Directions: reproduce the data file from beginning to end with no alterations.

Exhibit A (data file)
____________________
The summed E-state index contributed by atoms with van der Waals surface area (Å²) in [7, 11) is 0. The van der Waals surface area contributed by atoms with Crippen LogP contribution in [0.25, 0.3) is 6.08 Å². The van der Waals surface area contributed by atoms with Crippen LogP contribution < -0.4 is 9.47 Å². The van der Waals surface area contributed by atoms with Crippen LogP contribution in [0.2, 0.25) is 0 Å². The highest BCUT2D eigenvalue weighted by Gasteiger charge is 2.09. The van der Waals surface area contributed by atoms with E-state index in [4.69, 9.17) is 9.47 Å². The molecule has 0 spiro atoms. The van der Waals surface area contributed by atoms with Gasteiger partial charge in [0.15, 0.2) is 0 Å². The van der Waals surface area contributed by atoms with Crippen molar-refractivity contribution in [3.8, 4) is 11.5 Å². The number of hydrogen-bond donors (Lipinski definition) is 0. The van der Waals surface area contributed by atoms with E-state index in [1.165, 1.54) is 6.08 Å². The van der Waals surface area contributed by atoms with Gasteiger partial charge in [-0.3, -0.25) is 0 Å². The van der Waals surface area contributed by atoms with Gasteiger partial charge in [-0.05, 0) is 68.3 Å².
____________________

The summed E-state index contributed by atoms with van der Waals surface area (Å²) in [7, 11) is 0. The van der Waals surface area contributed by atoms with Crippen LogP contribution in [0.25, 0.3) is 6.08 Å². The van der Waals surface area contributed by atoms with Crippen LogP contribution < -0.4 is 9.47 Å². The van der Waals surface area contributed by atoms with Crippen LogP contribution in [0.2, 0.25) is 0 Å². The highest BCUT2D eigenvalue weighted by Gasteiger charge is 2.09. The van der Waals surface area contributed by atoms with E-state index in [4.69, 9.17) is 9.47 Å². The molecule has 0 spiro atoms. The van der Waals surface area contributed by atoms with Gasteiger partial charge in [0.15, 0.2) is 0 Å². The van der Waals surface area contributed by atoms with Crippen molar-refractivity contribution in [3.8, 4) is 11.5 Å². The number of hydrogen-bond donors (Lipinski definition) is 0. The van der Waals surface area contributed by atoms with E-state index in [1.165, 1.54) is 6.08 Å². The van der Waals surface area contributed by atoms with Gasteiger partial charge in [-0.3, -0.25) is 0 Å². The van der Waals surface area contributed by atoms with Gasteiger partial charge in [-0.05, 0) is 68.3 Å².